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Recall that a context tree source is similar to a Markov source, where the number of states is greatly reduced. Let $T$ be the set of leaves of a context tree source, then the redundancy is
where $\left|T\right|$ is the number of leaves, and we have $log\left(\frac{n}{\left|T\right|}\right)$ instead of $log\left(n\right)$ , because each state generated $\frac{n}{\left|T\right|}$ symbols, on average. In contrast, the redundancy for a Markov representation of the tree source $T$ is much larger. Therefore, tree sources are greatly preferable in practice, they offer a significant reductionin redundancy.
How can we compress universally over the parametric class of tree sources? Suppose that we knew $T$ , that is we knew the set of leaves. Then we could process $x$ sequentially, where for each ${x}_{i}$ we can determine what state its context is in, that is the unique suffix of ${x}_{1}^{i-1}$ that belongs to the set of leaf labels in $T$ . Having determined that we are in some state $s$ , $Pr({x}_{i}=0|s,{x}_{1}^{i-1})$ can be computed by examining all previous times that we were in state $s$ and computing the probability with the Krichevsky-Trofimov approach based on the number of times that the following symbol(after $s$ ) was 0 or 1. In fact, we can store symbol counts ${n}_{x}(s,0)$ and ${n}_{x}(s,1)$ for all $s\in T$ , update them sequentially as we process $x$ , and compute $Pr({x}_{i}=0|s,{x}_{1}^{i-1})$ efficiently. (The actual translation to bits is performed with an arithmetic encoder.)
While promising, this approach above requires to know $T$ . How do we compute the optimal ${T}^{*}$ from the data?
Semi-predictive coding : The semi-predictive approach to encoding for context tree sources [link] is to scan the data twice, where in the first scan we estimate ${T}^{*}$ and in the second scan we encode $x$ from ${T}^{*}$ , as described above. Let us describe a procedure for computing the optimal ${T}^{*}$ among tree sources whose depth is bounded by $D$ . This procedure is visualized in [link] . As suggested above, we count ${n}_{x}(s,a)$ , the number of times that each possible symbol appeared in context $s$ , for all $s\in {\alpha}^{D},a\in \alpha $ . Having computed all the symbol counts, we process the depth- $D$ tree in a bottom-top fashion, from the leaves to the root, where for each internal node $s$ of the tree (that is, $s\in {\alpha}^{d}$ where $d<D$ ), we track ${T}_{s}^{*}$ , the optimal tree structure rooted at $s$ to encode symbols whose context ends with $s$ , and $\text{MDL}\left(s\right)$ the minimum description lengths (MDL) required for encoding these symbols.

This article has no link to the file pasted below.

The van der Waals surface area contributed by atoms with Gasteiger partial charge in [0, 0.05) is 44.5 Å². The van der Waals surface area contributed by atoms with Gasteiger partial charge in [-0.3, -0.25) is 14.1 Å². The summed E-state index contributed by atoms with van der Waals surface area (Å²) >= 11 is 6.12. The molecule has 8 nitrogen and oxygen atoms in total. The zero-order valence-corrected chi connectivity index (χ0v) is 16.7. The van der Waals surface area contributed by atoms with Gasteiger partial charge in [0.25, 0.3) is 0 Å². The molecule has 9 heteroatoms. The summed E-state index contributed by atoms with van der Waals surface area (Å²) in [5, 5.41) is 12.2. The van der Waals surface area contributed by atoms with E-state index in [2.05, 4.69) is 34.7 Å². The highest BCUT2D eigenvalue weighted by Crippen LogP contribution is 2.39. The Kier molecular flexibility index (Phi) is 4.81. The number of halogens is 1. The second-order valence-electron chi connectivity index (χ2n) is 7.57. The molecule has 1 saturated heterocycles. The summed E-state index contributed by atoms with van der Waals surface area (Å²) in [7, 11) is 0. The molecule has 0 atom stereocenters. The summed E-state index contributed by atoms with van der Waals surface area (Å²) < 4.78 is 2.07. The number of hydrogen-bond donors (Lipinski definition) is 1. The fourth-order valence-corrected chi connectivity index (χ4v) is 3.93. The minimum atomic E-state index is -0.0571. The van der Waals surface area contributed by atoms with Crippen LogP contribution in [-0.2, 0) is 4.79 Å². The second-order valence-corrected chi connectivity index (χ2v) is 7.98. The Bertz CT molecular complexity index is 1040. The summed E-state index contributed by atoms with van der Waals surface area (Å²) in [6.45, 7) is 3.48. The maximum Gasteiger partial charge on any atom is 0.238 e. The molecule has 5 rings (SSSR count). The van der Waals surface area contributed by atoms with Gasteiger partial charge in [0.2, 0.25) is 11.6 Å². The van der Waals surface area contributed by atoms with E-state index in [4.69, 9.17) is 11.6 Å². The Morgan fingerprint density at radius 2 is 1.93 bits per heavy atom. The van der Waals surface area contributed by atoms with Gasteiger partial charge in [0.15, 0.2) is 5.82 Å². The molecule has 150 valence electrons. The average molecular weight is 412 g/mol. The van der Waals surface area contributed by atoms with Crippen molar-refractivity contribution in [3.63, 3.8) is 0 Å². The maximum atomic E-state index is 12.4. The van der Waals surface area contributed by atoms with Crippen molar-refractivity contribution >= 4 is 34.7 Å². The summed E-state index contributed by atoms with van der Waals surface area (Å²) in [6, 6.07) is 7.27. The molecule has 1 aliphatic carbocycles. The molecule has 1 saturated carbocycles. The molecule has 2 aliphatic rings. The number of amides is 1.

Without loss of generality, consider the simple case of a binary alphabet $\alpha =\{0,1\}$ . When processing $s$ we have already computed the symbol counts ${n}_{x}(0s,0)$ and ${n}_{x}(0s,1)$ , ${n}_{x}(1s,0)$ , ${n}_{x}(1s,1)$ , the optimal trees ${T}_{0s}^{*}$ and ${T}_{1s}^{*}$ , and the minimum description lengths (MDL) $\text{MDL}\left(0s\right)$ and $\text{MDL}\left(1S\right)$ . We have two options for state $s$ .
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